Updated from April 22 Shares of communications chipmaker Broadcom ( BRCM) spiked as analysts substantially boosted their profit estimates after the company reported a resoundingly strong first quarter. Late Thursday, Broadcom issued generous June quarter sales guidance on top of consensus-beating revenue for the first quarter of 2004. The stock was recently up $2.77, or 6.8%, to $43.57. At CIBC, Allan Mishan called Thursday's results a "monster report," singling out sequential growth of 48% in broadband chips as the most impressive. Broadband now accounts for 29% of sales at Broadcom. Mishan raised his 2004 earnings per share estimates to $1.30 from $1, with expected revenue at $2.55 billion, up from a prior estimate of $2.35 billion. "As strange as it sounds, Broadcom appears to be trading at a reasonable P/E multiple," wrote Mishan. Based on Thursday's closing price of $40.80, the stock trades at 31 times 2004 EPS and 29 times 2005 EPS -- "not bad given the growth and profitability profile," he concluded. (Mishan has an outperform rating on Broadcom; his firm hasn't done investment banking for the company.) At Legg Mason, Cody Acree kept his hold rating on the shares, though he praised the quarter in a morning note. "Similar to what we are seeing across the rest of the chip industry, Broadcom's lack of seasonal impact is encouraging evidence of the sector's improving momentum and a level of stronger economic demand, which is now not only being driven by attractive consumer spending, but increasingly being supported by growth in enterprise and infrastructure activity," he wrote. Acree hiked his sales and earnings estimates for the company by substantial amounts, with the resulting estimates for 2004 about on par with those of CIBC's Mishan.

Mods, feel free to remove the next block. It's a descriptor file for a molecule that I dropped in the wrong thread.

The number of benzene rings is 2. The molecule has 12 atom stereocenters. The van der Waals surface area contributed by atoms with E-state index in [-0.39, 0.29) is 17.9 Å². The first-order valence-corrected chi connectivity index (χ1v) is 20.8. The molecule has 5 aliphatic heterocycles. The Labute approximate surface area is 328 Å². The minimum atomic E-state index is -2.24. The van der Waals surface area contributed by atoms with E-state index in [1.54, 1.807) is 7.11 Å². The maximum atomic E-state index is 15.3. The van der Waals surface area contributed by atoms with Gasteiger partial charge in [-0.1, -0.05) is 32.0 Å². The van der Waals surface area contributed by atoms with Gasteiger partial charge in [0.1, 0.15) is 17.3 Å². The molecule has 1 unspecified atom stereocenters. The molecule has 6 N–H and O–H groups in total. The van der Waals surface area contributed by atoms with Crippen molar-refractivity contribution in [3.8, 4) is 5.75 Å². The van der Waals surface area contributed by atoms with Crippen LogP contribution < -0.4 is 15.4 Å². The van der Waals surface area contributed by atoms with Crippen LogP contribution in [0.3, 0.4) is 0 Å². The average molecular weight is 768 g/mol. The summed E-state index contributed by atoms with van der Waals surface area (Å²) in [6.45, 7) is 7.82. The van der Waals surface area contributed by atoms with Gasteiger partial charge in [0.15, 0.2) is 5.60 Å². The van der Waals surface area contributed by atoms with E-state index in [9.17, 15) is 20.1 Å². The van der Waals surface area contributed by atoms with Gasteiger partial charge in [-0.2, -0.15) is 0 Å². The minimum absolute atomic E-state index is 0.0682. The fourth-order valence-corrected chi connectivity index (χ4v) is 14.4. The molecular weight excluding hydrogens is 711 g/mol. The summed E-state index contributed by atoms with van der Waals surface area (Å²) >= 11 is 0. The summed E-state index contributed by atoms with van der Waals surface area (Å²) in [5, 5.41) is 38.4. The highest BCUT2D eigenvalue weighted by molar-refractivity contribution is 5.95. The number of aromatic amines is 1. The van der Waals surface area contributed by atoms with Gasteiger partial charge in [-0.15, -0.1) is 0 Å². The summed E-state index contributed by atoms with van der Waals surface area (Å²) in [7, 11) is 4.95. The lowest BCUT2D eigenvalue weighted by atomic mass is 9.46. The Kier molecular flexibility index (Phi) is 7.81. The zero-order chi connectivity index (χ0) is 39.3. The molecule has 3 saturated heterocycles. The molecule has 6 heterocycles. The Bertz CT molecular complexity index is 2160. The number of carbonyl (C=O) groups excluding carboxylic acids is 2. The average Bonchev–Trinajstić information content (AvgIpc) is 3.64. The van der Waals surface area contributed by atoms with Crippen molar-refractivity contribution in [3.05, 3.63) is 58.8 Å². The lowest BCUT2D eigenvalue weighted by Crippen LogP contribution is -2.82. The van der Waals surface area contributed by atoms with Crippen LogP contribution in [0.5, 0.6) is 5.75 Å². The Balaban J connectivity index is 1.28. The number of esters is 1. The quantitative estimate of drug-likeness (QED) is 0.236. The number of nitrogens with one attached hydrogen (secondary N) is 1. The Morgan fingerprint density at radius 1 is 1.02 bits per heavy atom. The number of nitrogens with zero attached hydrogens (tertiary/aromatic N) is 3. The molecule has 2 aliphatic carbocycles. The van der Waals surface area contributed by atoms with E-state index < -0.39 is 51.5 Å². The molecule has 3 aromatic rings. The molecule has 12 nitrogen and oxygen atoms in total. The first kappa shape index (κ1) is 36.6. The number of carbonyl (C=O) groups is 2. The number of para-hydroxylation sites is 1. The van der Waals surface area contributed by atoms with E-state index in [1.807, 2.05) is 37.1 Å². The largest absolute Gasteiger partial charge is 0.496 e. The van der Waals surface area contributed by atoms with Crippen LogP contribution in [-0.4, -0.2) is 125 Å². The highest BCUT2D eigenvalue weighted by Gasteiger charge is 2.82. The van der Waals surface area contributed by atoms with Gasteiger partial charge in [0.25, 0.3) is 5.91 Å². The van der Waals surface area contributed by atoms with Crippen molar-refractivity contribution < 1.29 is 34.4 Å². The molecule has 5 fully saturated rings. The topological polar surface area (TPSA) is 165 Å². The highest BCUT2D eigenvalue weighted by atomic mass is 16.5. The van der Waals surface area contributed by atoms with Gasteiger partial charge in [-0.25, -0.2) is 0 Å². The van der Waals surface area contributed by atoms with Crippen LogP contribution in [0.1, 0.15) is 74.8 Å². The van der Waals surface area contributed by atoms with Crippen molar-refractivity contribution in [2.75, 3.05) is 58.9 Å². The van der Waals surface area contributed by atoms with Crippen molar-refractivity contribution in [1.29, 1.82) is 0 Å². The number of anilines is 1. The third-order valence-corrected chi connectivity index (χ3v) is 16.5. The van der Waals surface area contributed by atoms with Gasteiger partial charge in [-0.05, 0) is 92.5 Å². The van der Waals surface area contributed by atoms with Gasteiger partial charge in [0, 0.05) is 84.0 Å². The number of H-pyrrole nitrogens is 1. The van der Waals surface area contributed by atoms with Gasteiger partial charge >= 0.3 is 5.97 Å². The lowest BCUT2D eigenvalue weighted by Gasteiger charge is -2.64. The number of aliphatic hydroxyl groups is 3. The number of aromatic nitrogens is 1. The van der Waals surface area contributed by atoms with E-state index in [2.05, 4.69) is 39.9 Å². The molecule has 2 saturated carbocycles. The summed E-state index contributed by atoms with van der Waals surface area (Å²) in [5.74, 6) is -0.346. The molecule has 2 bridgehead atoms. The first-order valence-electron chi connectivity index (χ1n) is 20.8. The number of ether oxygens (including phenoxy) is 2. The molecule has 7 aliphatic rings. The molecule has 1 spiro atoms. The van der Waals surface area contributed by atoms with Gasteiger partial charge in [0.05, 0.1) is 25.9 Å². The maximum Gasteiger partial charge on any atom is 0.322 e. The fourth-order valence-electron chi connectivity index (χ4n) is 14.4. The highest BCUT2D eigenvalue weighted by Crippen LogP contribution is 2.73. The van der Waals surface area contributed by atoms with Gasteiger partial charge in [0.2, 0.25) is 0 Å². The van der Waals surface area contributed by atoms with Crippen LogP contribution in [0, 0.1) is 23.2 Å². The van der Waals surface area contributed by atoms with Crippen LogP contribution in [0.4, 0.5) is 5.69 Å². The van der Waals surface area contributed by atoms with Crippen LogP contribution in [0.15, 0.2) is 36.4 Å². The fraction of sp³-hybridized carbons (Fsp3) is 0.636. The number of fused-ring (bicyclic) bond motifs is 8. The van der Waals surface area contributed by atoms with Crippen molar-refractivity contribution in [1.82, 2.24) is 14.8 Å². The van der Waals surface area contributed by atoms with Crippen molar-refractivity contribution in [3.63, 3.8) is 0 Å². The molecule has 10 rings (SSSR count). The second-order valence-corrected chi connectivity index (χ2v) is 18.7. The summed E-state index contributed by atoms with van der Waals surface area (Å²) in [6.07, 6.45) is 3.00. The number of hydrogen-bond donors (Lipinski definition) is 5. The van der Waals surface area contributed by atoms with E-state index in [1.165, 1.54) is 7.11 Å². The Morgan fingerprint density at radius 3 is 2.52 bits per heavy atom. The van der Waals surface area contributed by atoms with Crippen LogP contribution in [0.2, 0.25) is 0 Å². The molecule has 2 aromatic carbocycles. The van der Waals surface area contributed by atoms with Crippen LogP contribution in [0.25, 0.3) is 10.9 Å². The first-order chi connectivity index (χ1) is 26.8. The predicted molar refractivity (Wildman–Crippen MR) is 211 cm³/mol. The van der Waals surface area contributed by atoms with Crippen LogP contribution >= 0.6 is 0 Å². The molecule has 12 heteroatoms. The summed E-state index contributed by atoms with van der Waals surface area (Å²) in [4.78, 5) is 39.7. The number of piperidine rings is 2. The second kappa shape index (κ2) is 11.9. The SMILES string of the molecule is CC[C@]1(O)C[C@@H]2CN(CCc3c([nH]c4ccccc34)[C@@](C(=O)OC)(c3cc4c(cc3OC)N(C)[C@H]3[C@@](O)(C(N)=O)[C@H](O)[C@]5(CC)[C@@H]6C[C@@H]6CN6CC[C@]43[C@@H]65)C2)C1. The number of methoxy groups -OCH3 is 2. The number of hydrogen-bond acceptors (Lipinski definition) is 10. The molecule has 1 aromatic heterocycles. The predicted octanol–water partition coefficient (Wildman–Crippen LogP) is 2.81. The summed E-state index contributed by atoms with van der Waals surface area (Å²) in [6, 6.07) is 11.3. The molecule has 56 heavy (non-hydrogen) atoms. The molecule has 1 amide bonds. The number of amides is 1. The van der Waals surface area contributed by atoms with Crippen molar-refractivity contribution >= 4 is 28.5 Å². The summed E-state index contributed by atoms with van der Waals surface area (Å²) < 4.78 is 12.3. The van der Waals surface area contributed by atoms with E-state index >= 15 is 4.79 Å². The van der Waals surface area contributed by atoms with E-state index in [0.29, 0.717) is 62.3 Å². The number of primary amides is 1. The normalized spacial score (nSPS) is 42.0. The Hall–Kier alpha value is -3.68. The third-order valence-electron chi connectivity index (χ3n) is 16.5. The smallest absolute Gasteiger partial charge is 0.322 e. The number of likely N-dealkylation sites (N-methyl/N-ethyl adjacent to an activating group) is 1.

But Acree refrained from recommending the shares, saying many of Broadcom's end-markets are volatile and prone to inventory excesses and corrections. Acree believes that at least some of the growth in Broadcom's March quarter reflects inventory restocking in the electronics industry -- which had pared down inventories to the bare minimum over the past two and a half years -- rather than a more sustainable longer-term increase in demand. If that proves to be the case, Acree suggests, the recent strength seen at Broadcom will likely continue through the first half of the year but could perhaps taper off a little afterwards. (Legg Mason hasn't done banking for Broadcom.)
Monster SalesFirst-quarter sales rose 75.1% from last year's levels to $573.4 million, above the consensus estimate for $562.6 million. On a sequential basis, the strongest growth came from Broadcom's broadband communications and mobile and wireless group. Sequential revenue growth of 19.7% outpaced the company's updated February guidance for 16% to 18%. Broadcom had initially predicted only 10% growth when it first delivered a first-quarter sales outlook in January. Quarterly net income totaled $39.9 million or 12 cents a share, up from a net loss of $67.9 million for the same period last year. On a pro forma basis, profit amounted to 29 cents a share, 2 cents better than expected. In the first quarter, Broadcom had three customers that accounted for more than 10% of sales: Hewlett-Packard ( HPQ), at 13.9% of revenue; Cisco ( CSCO), at 10.9%; and Motorola ( MOT), at 10.3%. On the guidance front, Broadcom said June quarter revenue should increase 10% over the prior quarter. That implies sales of around $630.7 million, well above the consensus estimate for $591.3 million.
On a postclose conference call, management said bookings had continued to be "very strong" into the month of April. Although the company is seeing broad-based increases in demand, it said its broadband and mobile and wireless groups should once again offer what it called the "most dynamic" growth. In the June quarter, gross margin should decline modestly, by about 50 basis points. Broadcom didn't issue a specific earnings forecast, but Wall Street analysts had expected 28 cents heading into the call. Boasting about its diverse product line, Broadcom management also noted that so far this year, broadband chips are shaping up as the company's fastest-growing product segments, edging out mobile and wireless, which lead in 2003. In 2002, networking silicon ranked as the top grower. Broadcom sells chips into four markets, including enterprise computing (such as servers and storage); networking infrastructure (Ethernet and broadband access); mobile and wireless (wireless local area network and Bluetooth); and broadband communications (home broadband services such as digital subscriber line and cable modems).